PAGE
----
A physically based framework for modeling the organic fractionation of sea spray aerosol from bubble film Langmuir equilibria
- 1Atmospheric Science and Global Change Division, Pacific Northwest National Laboratory, Richland, Washington, USA
- 2Ocean and Atmospheric Chemistry, Department of Chemistry, New Mexico Institute of Mining and Technology, Socorro, New Mexico
- 3Scripps Institution of Oceanography, University of California, San Diego, La Jolla, California, USA
- 4Climate Ocean Sea Ice Modeling team, Computational Physics and Methods group, Los Alamos National Laboratory, Los Alamos, New Mexico, USA
Abstract. The presence of a large fraction of organic matter in primary sea spray aerosol (SSA) can strongly affect its cloud condensation nuclei activity and interactions with marine clouds. Global climate models require new parameterizations of the SSA composition in order to improve the representation of these processes. Existing proposals for such a parameterization use remotely sensed chlorophyll a concentrations as a proxy for the biogenic contribution to the aerosol. However, both observations and theoretical considerations suggest that existing relationships with chlorophyll a, derived from observations at only a few locations, may not be representative for all ocean regions.
We introduce a novel framework for parameterizing the fractionation of marine organic matter into SSA based on a competitive Langmuir adsorption equilibrium at bubble surfaces. Marine organic matter is partitioned into classes with differing molecular weights, surface excesses, and Langmuir adsorption parameters. The classes include a lipid-like mixture associated with labile dissolved organic carbon (DOC), a polysaccharide-like mixture associated primarily with semilabile DOC, a protein-like mixture with concentrations intermediate between lipids and polysaccharides, a processed mixture associated with recalcitrant surface DOC, and a deep abyssal humic-like mixture.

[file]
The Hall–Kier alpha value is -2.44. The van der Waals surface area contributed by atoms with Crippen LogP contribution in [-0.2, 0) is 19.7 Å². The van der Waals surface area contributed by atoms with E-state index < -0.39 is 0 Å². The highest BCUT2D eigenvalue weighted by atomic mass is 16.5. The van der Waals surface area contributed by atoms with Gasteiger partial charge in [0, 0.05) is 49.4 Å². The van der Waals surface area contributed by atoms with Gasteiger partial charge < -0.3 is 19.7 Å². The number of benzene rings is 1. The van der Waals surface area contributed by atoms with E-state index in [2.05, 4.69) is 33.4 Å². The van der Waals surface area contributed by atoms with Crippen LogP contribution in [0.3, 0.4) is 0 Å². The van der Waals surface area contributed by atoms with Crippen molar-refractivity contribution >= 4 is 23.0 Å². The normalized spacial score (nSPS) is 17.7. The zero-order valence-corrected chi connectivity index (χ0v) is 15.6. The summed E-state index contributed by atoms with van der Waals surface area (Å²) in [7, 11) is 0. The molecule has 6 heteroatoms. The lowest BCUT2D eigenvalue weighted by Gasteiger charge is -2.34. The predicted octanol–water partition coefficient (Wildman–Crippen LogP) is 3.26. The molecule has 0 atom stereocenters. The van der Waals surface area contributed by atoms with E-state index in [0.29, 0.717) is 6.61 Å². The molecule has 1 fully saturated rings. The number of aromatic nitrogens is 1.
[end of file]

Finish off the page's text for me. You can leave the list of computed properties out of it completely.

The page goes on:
Box model calculations have been performed for several cases of organic adsorption to illustrate the underlying concepts. We then apply the framework to output from a global marine biogeochemistry model, by partitioning total dissolved organic carbon into several classes of macromolecules. Each class is represented by model compounds with physical and chemical properties based on existing laboratory data. This allows us to globally map the predicted organic mass fraction of the nascent submicron sea spray aerosol.
Predicted relationships between chlorophyll a and organic fraction are similar to existing empirical parameterizations, but can vary between biologically productive and nonproductive regions, and seasonally within a given region. Major uncertainties include the bubble film thickness at bursting, and the variability of organic surfactant activity in the ocean, which is poorly constrained. In addition, polysaccharides may enter the aerosol more efficiently than Langmuir adsorption would suggest. Potential mechanisms for enrichment of polysaccharides in sea spray include the formation of marine colloidal particles that may be more efficiently swept up by rising bubbles, and cooperative adsorption of polysaccharides with proteins or lipids. These processes may make important contributions to the aerosol, but are not included here.
This organic fractionation framework is an initial step towards a closer linking of ocean biogeochemistry and aerosol chemical composition in Earth system models. Future work should focus on improving constraints on model parameters through new laboratory experiments or through empirical fitting to observed relationships in the real ocean and atmosphere, as well as on atmospheric implications of the variable composition of organic matter in sea spray.